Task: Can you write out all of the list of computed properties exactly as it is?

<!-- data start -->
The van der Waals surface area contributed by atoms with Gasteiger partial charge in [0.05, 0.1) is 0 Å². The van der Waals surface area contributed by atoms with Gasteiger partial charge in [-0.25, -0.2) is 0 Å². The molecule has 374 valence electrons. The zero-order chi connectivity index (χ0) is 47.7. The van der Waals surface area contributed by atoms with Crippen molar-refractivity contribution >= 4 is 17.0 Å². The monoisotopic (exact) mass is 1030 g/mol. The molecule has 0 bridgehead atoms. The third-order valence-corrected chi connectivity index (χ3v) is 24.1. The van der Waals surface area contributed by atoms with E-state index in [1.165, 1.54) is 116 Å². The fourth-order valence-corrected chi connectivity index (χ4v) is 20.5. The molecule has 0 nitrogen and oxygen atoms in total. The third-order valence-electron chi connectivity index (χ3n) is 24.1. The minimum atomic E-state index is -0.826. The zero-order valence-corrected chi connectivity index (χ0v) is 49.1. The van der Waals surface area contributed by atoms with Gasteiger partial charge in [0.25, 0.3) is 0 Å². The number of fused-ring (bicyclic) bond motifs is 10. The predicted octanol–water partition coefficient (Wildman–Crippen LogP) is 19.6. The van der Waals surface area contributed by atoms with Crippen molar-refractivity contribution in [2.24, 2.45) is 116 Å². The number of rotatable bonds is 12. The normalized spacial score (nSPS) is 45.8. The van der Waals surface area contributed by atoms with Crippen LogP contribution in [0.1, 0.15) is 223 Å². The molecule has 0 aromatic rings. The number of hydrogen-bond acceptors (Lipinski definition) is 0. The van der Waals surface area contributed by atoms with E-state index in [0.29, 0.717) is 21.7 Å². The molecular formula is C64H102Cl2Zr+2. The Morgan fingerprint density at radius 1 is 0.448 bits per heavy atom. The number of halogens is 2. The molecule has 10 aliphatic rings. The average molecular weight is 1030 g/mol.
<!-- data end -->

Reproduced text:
The van der Waals surface area contributed by atoms with Gasteiger partial charge in [0.05, 0.1) is 0 Å². The van der Waals surface area contributed by atoms with Gasteiger partial charge in [-0.25, -0.2) is 0 Å². The molecule has 374 valence electrons. The zero-order chi connectivity index (χ0) is 47.7. The van der Waals surface area contributed by atoms with Crippen molar-refractivity contribution >= 4 is 17.0 Å². The monoisotopic (exact) mass is 1030 g/mol. The molecule has 0 bridgehead atoms. The third-order valence-corrected chi connectivity index (χ3v) is 24.1. The van der Waals surface area contributed by atoms with E-state index in [1.165, 1.54) is 116 Å². The fourth-order valence-corrected chi connectivity index (χ4v) is 20.5. The molecule has 0 nitrogen and oxygen atoms in total. The third-order valence-electron chi connectivity index (χ3n) is 24.1. The minimum atomic E-state index is -0.826. The zero-order valence-corrected chi connectivity index (χ0v) is 49.1. The van der Waals surface area contributed by atoms with Gasteiger partial charge in [0.25, 0.3) is 0 Å². The number of fused-ring (bicyclic) bond motifs is 10. The predicted octanol–water partition coefficient (Wildman–Crippen LogP) is 19.6. The van der Waals surface area contributed by atoms with Crippen molar-refractivity contribution in [2.24, 2.45) is 116 Å². The number of rotatable bonds is 12. The normalized spacial score (nSPS) is 45.8. The van der Waals surface area contributed by atoms with Crippen LogP contribution in [0.1, 0.15) is 223 Å². The molecule has 0 aromatic rings. The number of hydrogen-bond acceptors (Lipinski definition) is 0. The van der Waals surface area contributed by atoms with E-state index in [0.29, 0.717) is 21.7 Å². The molecular formula is C64H102Cl2Zr+2. The Morgan fingerprint density at radius 1 is 0.448 bits per heavy atom. The number of halogens is 2. The molecule has 10 aliphatic rings. The average molecular weight is 1030 g/mol.